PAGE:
Setting Up Learning Centers in the Toddler and Preschool Classroom
How to Set Up a Preschool Classroom
A preschool classroom needs to be educational, safe, and engaging. While some aspects differ depending on different state and country licensing regulations, most areas that should be addressed are universal. Making a classroom a safe and fun environment is crucial to children's development - and to your sanity!
Preschool classroom setup
Start out with a simple task.Choose your name. You can use your real name, but you can also choose one based on an animal, clothing item, food, street name, location. (i.e. Mrs. Cheetah). Just use anything that appeals to your class.
Circle Time:This is the central component of any preschool classroom, and as such, you should take a lot of time and effort into making it engaging not only for the students, but for the parents as well. Some things a circle should have:
- a calendar
- teacher books (books not accessible by the children during the day, but rather used only during circle or reading times with the teacher)
- a CD player for any audio books, singing activities, or dances.
- a cork, white, or felt board for placing your circle time items. Some things to put on the board:
- a letter or sight word of the week,
- a Spanish Word of the Week,
- a Star of the Day
- Daily Job List
- a Class Constitution (list of rules, preferably child-directed)
- a schedule for the day and/or week
- a "Homework" Center (optional activities to do at home)
- an emotions wheel
- a weather wheel or chart
- information about that week and/or month's theme(s).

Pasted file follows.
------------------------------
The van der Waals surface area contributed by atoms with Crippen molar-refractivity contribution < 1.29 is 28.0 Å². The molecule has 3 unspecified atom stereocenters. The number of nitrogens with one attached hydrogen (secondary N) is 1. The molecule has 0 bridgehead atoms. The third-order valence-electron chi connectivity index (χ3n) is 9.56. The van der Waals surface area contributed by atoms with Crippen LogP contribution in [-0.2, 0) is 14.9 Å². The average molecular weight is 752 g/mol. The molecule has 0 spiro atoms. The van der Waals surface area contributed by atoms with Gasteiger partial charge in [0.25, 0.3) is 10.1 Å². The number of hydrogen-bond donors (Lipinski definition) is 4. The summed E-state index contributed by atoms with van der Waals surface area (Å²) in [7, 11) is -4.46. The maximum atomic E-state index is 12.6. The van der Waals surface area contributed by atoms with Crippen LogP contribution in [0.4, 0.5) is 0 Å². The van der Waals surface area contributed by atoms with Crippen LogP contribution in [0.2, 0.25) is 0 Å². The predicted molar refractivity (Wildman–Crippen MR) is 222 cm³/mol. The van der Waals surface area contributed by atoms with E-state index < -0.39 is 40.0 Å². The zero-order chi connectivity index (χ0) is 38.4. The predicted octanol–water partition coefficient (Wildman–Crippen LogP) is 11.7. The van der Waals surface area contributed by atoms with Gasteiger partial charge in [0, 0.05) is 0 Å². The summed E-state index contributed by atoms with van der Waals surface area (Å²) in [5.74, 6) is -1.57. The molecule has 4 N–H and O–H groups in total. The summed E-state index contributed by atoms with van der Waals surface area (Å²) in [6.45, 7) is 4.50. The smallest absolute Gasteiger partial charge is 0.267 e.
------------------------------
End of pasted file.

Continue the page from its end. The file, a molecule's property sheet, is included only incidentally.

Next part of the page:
Cubbies:Coat hooks, milk crates, or box shelves can all serve as cubby areas for children. Names should be clearly displayed. You may choose to make a separate area for lunchboxes and water bottles to reduce clutter.
Teacher supplies:In addition to basic supplies that should be offered by your center, there are several items you may need to request or buy yourself. Some of these include:
- art supplies
- books (organize by theme or author)
- office supplies
- organizing tools
- dress-up clothes
- cooking supplies
- cleaning supplies
- bulletin board materials
- lesson plan book
- curriculum guides.
Understand that creating centers can be a bit of a challenge.Add a STEM (science, technology, engineering, mathematics) one to encourage early recognition of STEM, although you can do a math/science center instead. Treat the center like a "half-team".
Math & Science:These toys and activities can take many forms, but many are fine motor toys.
- Pattern toys, such as multicolored bears or shape blocks are great for spatial understanding. Melissa & Doug are a great resource for these.
- There are various things you can do for a color mixing center, and there are many toys you can buy, but simply allowing access to watercolors and displaying a color wheel is enough for most kids to get pretty creative.
- Use your weekly or monthly theme to your advantage; using ladybug spots to create an addition game or The Very Hungry Caterpillar to encourage patterns are examples of creative ways to incorporate your theme.
- In the spring, catching bugs for a day or two can be fun; there are many companies that offer ants, caterpillars (and thus butterflies), and red worms (for classroom compost bins) for educational purposes.
For general centers, there needs to be plenty of manipulatives.These can include:
- People and cars
- Mr. Potato Head
- Letters and numbers (magnets, felt, or plastic)
- Lincoln logs
- Play-doh or clay.
Reading center:This is usually treated as a quiet area. Try to keep the number of children allowed in this center to 2-3, as more than that can cause the area to become an imaginative play center. Keep well-stocked with age-appropriate, theme-based books.
Fine motor skills